I came across this card and I was surprised I actually understood most of it (the context is not that difficult…)
But I have some questions.
How would you translate this in English? Could “Good Times” be an equivalent in English if we’re talking about restaurant names? Apparently there is a restaurant in Naruto called ラーメン一楽 which is translated as “Ramen is the best pleasure”…
I guessed this was about reservations (beforehand and some verb about suits or joining) followed by a phone number, and indeed. But if I google it, it gets corrected to 予約 お問い合わせ, why did they drop the わ on the card?
EDIT: as long as the meaning is understood, and especially when space is limited, okurigana can be left out (partially or entirely). 締め切り is often written 締切, for example. And in fact, this is how WK teaches the word 締め切り.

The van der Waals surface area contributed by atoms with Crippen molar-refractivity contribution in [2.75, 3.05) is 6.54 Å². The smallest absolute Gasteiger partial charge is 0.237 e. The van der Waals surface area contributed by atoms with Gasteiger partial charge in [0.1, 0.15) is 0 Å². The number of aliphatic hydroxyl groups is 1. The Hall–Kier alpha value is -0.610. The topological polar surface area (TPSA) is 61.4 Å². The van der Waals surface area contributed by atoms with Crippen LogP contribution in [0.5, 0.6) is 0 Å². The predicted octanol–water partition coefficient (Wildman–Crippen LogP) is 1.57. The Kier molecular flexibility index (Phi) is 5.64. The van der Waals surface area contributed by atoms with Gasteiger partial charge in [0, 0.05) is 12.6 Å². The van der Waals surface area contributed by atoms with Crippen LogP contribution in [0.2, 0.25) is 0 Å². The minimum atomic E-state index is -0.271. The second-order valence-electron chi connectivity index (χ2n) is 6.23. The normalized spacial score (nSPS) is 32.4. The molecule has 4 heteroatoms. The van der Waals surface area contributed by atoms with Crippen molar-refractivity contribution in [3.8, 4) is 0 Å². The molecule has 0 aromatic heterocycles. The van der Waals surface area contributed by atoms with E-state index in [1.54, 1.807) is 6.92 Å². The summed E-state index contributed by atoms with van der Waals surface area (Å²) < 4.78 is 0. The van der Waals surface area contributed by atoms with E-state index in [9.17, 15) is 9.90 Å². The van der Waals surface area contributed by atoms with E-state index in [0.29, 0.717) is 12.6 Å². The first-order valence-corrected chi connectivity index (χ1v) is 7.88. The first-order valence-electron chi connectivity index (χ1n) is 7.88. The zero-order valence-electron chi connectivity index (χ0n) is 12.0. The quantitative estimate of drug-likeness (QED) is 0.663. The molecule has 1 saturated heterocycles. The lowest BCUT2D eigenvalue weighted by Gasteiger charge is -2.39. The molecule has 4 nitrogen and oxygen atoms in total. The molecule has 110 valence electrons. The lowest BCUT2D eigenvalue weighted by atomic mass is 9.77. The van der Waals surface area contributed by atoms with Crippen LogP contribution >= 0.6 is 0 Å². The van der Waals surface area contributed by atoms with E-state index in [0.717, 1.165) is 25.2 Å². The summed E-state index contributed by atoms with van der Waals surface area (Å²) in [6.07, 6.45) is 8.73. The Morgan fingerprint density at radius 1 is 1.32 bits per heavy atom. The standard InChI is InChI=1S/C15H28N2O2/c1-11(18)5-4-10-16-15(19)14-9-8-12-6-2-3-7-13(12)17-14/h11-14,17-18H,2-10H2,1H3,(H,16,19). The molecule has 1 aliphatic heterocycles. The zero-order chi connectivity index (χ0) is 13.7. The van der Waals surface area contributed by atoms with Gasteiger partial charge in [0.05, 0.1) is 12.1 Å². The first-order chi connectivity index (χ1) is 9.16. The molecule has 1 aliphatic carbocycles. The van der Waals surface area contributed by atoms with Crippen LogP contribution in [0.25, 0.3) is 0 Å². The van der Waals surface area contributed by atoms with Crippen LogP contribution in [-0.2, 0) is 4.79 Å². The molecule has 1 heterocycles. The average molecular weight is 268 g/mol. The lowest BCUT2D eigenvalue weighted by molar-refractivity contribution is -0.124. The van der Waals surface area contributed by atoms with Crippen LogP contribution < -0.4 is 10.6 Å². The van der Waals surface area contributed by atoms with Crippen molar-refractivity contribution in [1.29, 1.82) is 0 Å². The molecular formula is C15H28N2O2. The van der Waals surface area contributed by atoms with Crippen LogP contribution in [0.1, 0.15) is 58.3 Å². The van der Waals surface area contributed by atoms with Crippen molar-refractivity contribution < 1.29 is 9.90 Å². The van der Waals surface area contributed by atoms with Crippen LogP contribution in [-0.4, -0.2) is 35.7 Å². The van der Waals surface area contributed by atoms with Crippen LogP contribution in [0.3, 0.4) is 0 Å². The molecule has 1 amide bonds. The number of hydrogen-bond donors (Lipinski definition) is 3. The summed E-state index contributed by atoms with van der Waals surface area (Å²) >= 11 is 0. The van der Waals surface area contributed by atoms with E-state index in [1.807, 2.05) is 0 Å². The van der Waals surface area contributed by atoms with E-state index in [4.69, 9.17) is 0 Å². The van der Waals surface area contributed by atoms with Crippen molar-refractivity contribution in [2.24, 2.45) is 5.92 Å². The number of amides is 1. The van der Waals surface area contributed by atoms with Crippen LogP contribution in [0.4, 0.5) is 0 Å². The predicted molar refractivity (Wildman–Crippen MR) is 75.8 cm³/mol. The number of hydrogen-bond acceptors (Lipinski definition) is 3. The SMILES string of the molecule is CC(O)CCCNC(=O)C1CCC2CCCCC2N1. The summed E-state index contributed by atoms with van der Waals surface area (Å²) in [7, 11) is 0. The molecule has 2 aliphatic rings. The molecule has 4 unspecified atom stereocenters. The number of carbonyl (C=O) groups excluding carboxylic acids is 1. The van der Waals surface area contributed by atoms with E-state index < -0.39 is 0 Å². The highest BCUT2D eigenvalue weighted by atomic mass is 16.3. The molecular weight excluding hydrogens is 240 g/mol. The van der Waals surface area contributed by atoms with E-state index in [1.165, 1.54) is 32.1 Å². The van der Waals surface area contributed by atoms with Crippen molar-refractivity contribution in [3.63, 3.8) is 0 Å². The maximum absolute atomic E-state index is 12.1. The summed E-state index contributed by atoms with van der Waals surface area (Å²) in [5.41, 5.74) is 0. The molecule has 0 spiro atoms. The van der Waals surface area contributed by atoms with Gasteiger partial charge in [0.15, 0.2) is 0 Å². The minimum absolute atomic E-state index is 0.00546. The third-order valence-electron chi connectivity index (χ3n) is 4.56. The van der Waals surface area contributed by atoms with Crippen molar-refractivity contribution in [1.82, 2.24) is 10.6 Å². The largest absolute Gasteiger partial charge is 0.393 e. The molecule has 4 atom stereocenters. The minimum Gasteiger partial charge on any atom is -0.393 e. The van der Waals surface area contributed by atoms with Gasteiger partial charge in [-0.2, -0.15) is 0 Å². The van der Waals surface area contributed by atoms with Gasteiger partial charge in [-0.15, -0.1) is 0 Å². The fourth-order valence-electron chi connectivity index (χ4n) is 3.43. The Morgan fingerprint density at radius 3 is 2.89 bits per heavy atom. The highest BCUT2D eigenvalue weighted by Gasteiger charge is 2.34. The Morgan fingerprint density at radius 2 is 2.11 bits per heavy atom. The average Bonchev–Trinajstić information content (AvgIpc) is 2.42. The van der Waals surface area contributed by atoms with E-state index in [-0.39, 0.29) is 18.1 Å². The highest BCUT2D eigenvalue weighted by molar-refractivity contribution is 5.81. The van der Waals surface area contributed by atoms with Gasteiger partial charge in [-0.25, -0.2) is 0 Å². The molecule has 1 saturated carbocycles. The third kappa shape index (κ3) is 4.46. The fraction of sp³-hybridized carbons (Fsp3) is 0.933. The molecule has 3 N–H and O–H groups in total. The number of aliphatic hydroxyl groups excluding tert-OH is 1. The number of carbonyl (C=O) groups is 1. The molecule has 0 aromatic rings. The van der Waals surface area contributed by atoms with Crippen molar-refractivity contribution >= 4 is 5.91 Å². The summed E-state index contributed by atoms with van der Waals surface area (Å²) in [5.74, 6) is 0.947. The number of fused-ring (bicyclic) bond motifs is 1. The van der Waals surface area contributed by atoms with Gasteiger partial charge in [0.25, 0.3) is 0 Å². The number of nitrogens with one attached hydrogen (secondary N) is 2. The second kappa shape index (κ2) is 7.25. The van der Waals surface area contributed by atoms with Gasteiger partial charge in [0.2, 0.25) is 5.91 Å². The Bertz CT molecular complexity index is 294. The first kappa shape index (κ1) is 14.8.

I guess they just mean “what does it mean” and not “I want to refer to this place by an English translation.”
As pointed out above, it’s basically “one fun thing” like 楽 is a “counter for fun things.” But Jisho labels it as a colloquialism, so it’s likely that it doesn’t actually fully function as a counter that can be used for higher numbers.
Yes. It’s more like “what comes into a Japanese persons mind when they read this”. That’s why I went with good times. In English, we know that Hard Rock Café is not a place about hard stones yet that is what the literal meaning would suggest to a Japanese person who has just begun to learn English
Thank you for the answers. I was just exited I could figure out this very basic card